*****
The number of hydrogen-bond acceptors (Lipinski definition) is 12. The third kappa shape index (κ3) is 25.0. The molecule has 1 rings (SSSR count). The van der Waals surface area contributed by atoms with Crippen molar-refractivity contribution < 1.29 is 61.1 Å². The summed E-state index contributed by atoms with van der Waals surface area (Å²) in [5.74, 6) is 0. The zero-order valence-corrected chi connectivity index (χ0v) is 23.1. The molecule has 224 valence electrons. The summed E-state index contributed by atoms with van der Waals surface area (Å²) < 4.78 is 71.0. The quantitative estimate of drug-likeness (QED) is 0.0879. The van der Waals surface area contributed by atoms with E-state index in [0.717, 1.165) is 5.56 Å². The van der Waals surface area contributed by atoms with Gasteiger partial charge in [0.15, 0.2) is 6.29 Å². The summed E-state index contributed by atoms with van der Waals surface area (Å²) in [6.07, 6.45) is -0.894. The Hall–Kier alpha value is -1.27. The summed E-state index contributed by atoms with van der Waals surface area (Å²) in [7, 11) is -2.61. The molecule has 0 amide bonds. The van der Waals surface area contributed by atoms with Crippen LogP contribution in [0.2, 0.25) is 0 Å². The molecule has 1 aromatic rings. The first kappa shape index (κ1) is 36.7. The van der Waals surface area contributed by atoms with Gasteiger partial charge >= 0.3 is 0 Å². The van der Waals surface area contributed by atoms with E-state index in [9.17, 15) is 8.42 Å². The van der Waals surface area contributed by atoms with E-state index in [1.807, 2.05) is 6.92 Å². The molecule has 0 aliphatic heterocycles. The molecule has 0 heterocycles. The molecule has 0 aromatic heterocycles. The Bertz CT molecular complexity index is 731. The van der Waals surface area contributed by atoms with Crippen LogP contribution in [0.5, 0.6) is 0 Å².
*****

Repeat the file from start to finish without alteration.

The number of hydrogen-bond acceptors (Lipinski definition) is 12. The third kappa shape index (κ3) is 25.0. The molecule has 1 rings (SSSR count). The van der Waals surface area contributed by atoms with Crippen molar-refractivity contribution < 1.29 is 61.1 Å². The summed E-state index contributed by atoms with van der Waals surface area (Å²) in [5.74, 6) is 0. The zero-order valence-corrected chi connectivity index (χ0v) is 23.1. The molecule has 224 valence electrons. The summed E-state index contributed by atoms with van der Waals surface area (Å²) < 4.78 is 71.0. The quantitative estimate of drug-likeness (QED) is 0.0879. The van der Waals surface area contributed by atoms with E-state index in [0.717, 1.165) is 5.56 Å². The van der Waals surface area contributed by atoms with Gasteiger partial charge in [0.15, 0.2) is 6.29 Å². The summed E-state index contributed by atoms with van der Waals surface area (Å²) in [6.07, 6.45) is -0.894. The Hall–Kier alpha value is -1.27. The summed E-state index contributed by atoms with van der Waals surface area (Å²) in [7, 11) is -2.61. The molecule has 0 amide bonds. The van der Waals surface area contributed by atoms with Crippen LogP contribution in [0.2, 0.25) is 0 Å². The molecule has 1 aromatic rings. The first kappa shape index (κ1) is 36.7. The van der Waals surface area contributed by atoms with Gasteiger partial charge >= 0.3 is 0 Å². The van der Waals surface area contributed by atoms with E-state index in [9.17, 15) is 8.42 Å². The van der Waals surface area contributed by atoms with E-state index in [1.807, 2.05) is 6.92 Å². The molecule has 0 aliphatic heterocycles. The molecule has 0 heterocycles. The molecule has 0 aromatic heterocycles. The Bertz CT molecular complexity index is 731. The van der Waals surface area contributed by atoms with Crippen LogP contribution in [0.5, 0.6) is 0 Å².